A Bipolar Test Will Identify the Severity of the Disorder
Bipolar disorder involves periods of elevated mood, or mania
which can be diagnosed by a bipolar test. Usually, but not always, the disorder also involves periods of depression. Bipolar
disorder (manic-depression) is a mood
disorder that impacts approximately 1% of the population, compared to a lifetime
prevalence of 6% for unipolar depression, and is equally prevalent among men and women.
Commonly first diagnosed between the ages of 18 - 24 years, this disorder can have serious and significant
effects on families, social relationships, and work life or academic progress. Bipolar disorder, formerly termed manic
depression, is a condition involving mood swings, which are frequently accompanied by other specific symptoms and behaviors. The
mood swings, also termed episodes, can present in three forms: manic episodes, depressive episodes and mixed episodes. The
recent results from bipolar testing have made doctors aware of the vast extremes for diagnosis.
Today there are many ways to diagnose a bipolar disorder due to its ability to present in several forms.
A bipolar test
will be conducted for Bipolar I which is the most acute form of the disorder:
- Having a mood much better than normal
- Rapid speech with conversation domination
- Not much sleep is required by the sufferer
- The patient has racing thoughts and trouble concentrating
- Sustained high energy
- Overconfidence which may be the opposite at other times
- Delusions which can be grandiose and/or paranoid
Bipolar disorder can manifest with a variety of clinical presentations along the course of a lifetime. Mixed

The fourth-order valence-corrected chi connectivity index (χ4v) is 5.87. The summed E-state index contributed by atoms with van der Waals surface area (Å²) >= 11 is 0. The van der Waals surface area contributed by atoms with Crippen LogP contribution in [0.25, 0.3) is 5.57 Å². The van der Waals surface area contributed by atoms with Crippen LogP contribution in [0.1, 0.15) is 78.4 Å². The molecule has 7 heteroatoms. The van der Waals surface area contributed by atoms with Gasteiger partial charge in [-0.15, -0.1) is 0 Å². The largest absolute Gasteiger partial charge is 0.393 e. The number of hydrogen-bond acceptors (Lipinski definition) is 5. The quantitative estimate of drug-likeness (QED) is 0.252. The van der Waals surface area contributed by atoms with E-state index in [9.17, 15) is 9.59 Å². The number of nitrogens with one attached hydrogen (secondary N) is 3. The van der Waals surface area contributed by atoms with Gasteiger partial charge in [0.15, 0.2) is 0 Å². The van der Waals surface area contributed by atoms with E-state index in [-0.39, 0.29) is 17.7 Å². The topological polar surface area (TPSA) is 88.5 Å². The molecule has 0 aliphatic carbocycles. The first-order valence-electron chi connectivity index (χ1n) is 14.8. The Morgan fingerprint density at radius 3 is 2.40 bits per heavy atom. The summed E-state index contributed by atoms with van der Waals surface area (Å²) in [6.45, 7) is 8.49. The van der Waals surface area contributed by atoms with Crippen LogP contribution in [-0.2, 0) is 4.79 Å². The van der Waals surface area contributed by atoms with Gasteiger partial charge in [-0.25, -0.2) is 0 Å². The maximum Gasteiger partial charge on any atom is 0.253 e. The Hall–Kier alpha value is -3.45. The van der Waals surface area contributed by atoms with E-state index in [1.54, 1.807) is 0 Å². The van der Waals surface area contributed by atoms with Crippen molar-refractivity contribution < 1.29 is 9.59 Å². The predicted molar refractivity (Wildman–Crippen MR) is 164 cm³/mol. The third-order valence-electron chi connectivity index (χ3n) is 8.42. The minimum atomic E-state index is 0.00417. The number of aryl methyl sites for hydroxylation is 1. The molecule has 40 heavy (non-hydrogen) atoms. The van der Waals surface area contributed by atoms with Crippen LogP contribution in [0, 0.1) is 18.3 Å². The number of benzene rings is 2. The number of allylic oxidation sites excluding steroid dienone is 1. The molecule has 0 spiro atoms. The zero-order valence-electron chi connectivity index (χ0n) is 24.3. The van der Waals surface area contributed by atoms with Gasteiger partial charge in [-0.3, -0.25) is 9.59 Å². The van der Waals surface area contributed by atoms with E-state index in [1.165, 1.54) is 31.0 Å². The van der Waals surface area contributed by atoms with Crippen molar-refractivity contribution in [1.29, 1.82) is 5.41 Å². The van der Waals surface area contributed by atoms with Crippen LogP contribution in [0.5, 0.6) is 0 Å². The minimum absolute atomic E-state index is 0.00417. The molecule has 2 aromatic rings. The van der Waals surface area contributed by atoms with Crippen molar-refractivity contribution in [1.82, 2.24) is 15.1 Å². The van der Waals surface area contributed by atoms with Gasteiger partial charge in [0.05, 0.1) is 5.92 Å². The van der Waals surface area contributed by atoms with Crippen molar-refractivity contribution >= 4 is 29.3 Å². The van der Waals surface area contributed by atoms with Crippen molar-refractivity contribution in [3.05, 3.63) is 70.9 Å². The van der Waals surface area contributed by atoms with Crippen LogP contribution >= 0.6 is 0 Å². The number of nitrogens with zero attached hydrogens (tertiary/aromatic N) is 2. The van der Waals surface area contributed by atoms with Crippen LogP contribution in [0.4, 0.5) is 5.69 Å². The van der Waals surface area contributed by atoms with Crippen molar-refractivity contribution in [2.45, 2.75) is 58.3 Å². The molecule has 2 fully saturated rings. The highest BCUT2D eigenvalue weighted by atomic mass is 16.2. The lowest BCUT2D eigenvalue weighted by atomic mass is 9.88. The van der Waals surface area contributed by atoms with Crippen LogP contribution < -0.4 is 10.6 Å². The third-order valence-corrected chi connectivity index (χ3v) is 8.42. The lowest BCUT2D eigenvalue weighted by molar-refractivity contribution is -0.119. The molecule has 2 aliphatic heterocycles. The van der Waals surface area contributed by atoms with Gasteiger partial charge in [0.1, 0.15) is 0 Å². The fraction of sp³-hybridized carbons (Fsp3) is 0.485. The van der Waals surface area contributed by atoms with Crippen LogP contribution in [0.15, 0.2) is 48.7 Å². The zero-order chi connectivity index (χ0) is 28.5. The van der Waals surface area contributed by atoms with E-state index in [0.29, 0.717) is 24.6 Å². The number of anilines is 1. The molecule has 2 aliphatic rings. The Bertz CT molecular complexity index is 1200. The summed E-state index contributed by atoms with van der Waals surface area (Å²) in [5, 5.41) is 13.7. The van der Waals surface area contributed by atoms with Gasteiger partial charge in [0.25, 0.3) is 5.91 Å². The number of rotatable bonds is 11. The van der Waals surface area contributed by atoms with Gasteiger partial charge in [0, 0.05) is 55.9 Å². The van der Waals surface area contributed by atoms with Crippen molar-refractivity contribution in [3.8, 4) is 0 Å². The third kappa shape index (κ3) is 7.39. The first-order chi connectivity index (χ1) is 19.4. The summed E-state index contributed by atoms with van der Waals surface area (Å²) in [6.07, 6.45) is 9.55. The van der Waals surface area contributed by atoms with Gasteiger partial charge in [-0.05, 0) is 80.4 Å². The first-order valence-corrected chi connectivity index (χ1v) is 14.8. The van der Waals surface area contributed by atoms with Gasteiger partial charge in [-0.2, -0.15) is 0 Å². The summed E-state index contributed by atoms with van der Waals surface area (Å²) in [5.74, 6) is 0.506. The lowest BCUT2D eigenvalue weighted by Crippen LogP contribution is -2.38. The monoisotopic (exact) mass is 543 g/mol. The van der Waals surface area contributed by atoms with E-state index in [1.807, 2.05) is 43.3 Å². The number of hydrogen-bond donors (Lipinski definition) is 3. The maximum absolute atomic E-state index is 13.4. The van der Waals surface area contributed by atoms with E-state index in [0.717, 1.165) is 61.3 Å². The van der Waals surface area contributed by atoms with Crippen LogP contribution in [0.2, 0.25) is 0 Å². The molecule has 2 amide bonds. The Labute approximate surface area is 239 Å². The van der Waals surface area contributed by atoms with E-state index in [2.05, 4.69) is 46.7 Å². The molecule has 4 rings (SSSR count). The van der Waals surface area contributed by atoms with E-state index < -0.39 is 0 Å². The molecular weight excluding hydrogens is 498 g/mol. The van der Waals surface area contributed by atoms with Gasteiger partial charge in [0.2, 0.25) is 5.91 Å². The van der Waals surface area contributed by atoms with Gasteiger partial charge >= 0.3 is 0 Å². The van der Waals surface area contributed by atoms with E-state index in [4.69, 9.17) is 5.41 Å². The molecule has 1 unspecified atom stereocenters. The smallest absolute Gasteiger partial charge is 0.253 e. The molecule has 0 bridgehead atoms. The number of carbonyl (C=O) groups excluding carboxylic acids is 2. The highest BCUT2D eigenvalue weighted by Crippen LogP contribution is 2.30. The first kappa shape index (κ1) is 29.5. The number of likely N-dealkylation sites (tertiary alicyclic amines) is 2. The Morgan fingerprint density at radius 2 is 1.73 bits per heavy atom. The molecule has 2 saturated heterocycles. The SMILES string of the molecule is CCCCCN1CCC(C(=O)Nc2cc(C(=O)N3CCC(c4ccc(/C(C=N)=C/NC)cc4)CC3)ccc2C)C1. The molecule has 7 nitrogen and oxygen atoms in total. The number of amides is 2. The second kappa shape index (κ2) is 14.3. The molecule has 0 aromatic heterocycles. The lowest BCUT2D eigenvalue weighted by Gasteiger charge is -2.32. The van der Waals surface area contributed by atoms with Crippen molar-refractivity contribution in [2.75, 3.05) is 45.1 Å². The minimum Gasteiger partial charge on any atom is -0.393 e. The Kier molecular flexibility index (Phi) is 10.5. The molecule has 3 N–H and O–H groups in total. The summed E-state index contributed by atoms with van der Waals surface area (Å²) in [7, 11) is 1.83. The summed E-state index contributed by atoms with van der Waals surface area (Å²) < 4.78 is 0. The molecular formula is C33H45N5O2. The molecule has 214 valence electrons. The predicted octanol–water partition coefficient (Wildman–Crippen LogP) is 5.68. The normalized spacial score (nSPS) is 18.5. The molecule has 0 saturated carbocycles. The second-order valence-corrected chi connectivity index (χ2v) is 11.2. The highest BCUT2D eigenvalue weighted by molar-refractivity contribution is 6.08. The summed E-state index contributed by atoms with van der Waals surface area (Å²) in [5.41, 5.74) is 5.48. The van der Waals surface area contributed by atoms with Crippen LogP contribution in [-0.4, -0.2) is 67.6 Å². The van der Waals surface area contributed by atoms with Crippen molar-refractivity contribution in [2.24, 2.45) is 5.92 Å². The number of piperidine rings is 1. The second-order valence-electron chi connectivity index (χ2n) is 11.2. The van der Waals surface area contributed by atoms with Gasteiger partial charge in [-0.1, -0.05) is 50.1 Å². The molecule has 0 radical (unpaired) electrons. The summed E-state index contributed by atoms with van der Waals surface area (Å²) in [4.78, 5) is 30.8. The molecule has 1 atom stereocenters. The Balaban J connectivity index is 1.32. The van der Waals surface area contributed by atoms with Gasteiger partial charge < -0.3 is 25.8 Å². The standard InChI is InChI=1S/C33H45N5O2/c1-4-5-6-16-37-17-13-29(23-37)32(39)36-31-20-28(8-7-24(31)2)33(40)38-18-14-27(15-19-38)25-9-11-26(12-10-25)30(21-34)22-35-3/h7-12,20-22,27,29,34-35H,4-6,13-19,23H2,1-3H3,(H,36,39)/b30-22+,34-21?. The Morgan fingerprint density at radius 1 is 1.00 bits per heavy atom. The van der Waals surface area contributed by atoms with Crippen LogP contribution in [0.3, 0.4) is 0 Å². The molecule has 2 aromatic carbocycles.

states, rapid cycling and psychosis may occur as phases of the disorder. Bipolar disorder isn't a sign of weakness or a character
flaw; it's a serious medical condition that requires treatment, just like any other condition.
Depressive moods are observed as the opposite of manic episodes. This is characterized by extreme sadness and
lack of energy to do anything. Depressed patients generally experience psychomotor retardation and have decreased activity. They
also have a decreased rate and volume of speech. Severe episodes of mania can include psychoses, such as hallucinations or
Bipolar II is also referenced as Hypomania and is used to define a person with less pronounced symptoms without
the delusions. People with this diagnosis are given the same bipolar test as already defined, but score less severe in the
Using a 1 – 10 graph, Bipolar I would rate at the extreme level of 10. Bipolar II (Hypomania) may score a
5 and symptoms may not cycle as fast or as frequent as Bipolar I. Any person diagnosed from a bipolar test will usually
require medication to reduce cycling.
Studies show that women are more likely than men to be diagnosed as rapid cyclers. Studies over the past twenty
years have shown beyond the shadow of doubt that people who receive the appropriate drugs are better off in the long term than
those who receive no medicine
Hypomania can become full mania and can also switch into depression.
Hypomania does not cause impairment of function and may actually enhance function in the short term. Hypomania may feel
good to the person who experiences it. Thus, even when family and friends learn to recognize the mood swings, the individual
often will deny that anything is wrong.
Childhood bipolar may be misdiagnosed because the symptoms may be very broad and somewhat fuzzy in nature.
Parents don't know what to do because their teen is crying, sullen, or overly emotional. Then they rush them to
the doctor's or pediatrician’s office who sometimes sends them to the psychiatrist.
A bipolar test is usually reserved for older or adolescent children after childhood moods should have leveled
off. Once a diagnosis is properly made, appropriate support and medication can be prescribed for the symptoms most